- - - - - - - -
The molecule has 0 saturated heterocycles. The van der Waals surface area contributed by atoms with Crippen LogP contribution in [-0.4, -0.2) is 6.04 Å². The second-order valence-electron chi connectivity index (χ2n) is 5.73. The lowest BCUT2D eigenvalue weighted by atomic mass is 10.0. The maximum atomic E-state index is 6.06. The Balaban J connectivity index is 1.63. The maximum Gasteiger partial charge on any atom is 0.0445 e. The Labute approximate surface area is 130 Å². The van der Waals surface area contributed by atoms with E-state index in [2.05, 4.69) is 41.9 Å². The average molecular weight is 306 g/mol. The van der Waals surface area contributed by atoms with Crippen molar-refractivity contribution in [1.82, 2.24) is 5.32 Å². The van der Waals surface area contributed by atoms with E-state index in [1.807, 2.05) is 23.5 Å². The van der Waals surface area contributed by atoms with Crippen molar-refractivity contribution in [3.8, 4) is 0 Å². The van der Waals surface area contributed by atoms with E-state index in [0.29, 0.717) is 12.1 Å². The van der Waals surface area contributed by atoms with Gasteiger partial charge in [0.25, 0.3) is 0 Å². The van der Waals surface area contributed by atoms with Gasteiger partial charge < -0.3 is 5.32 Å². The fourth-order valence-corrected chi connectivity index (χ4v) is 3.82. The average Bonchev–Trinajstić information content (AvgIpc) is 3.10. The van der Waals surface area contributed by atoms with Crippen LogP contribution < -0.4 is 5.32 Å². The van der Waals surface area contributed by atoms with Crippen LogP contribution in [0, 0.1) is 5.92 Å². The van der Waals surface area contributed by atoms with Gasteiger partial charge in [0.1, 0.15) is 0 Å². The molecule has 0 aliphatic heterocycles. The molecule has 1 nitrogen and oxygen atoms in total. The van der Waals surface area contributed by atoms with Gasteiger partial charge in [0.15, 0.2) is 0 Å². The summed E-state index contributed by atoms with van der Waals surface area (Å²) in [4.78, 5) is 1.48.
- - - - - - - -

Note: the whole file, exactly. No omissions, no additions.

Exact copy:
The molecule has 0 saturated heterocycles. The van der Waals surface area contributed by atoms with Crippen LogP contribution in [-0.4, -0.2) is 6.04 Å². The second-order valence-electron chi connectivity index (χ2n) is 5.73. The lowest BCUT2D eigenvalue weighted by atomic mass is 10.0. The maximum atomic E-state index is 6.06. The Balaban J connectivity index is 1.63. The maximum Gasteiger partial charge on any atom is 0.0445 e. The Labute approximate surface area is 130 Å². The van der Waals surface area contributed by atoms with E-state index in [2.05, 4.69) is 41.9 Å². The average molecular weight is 306 g/mol. The van der Waals surface area contributed by atoms with Crippen molar-refractivity contribution in [1.82, 2.24) is 5.32 Å². The van der Waals surface area contributed by atoms with E-state index in [1.807, 2.05) is 23.5 Å². The van der Waals surface area contributed by atoms with Crippen molar-refractivity contribution in [3.8, 4) is 0 Å². The van der Waals surface area contributed by atoms with E-state index in [0.29, 0.717) is 12.1 Å². The van der Waals surface area contributed by atoms with Gasteiger partial charge in [0.25, 0.3) is 0 Å². The van der Waals surface area contributed by atoms with Gasteiger partial charge < -0.3 is 5.32 Å². The fourth-order valence-corrected chi connectivity index (χ4v) is 3.82. The average Bonchev–Trinajstić information content (AvgIpc) is 3.10. The van der Waals surface area contributed by atoms with Crippen LogP contribution < -0.4 is 5.32 Å². The van der Waals surface area contributed by atoms with Crippen LogP contribution in [0, 0.1) is 5.92 Å². The van der Waals surface area contributed by atoms with Gasteiger partial charge in [0.1, 0.15) is 0 Å². The molecule has 0 aliphatic heterocycles. The molecule has 1 nitrogen and oxygen atoms in total. The van der Waals surface area contributed by atoms with Gasteiger partial charge in [0.15, 0.2) is 0 Å². The summed E-state index contributed by atoms with van der Waals surface area (Å²) in [4.78, 5) is 1.48.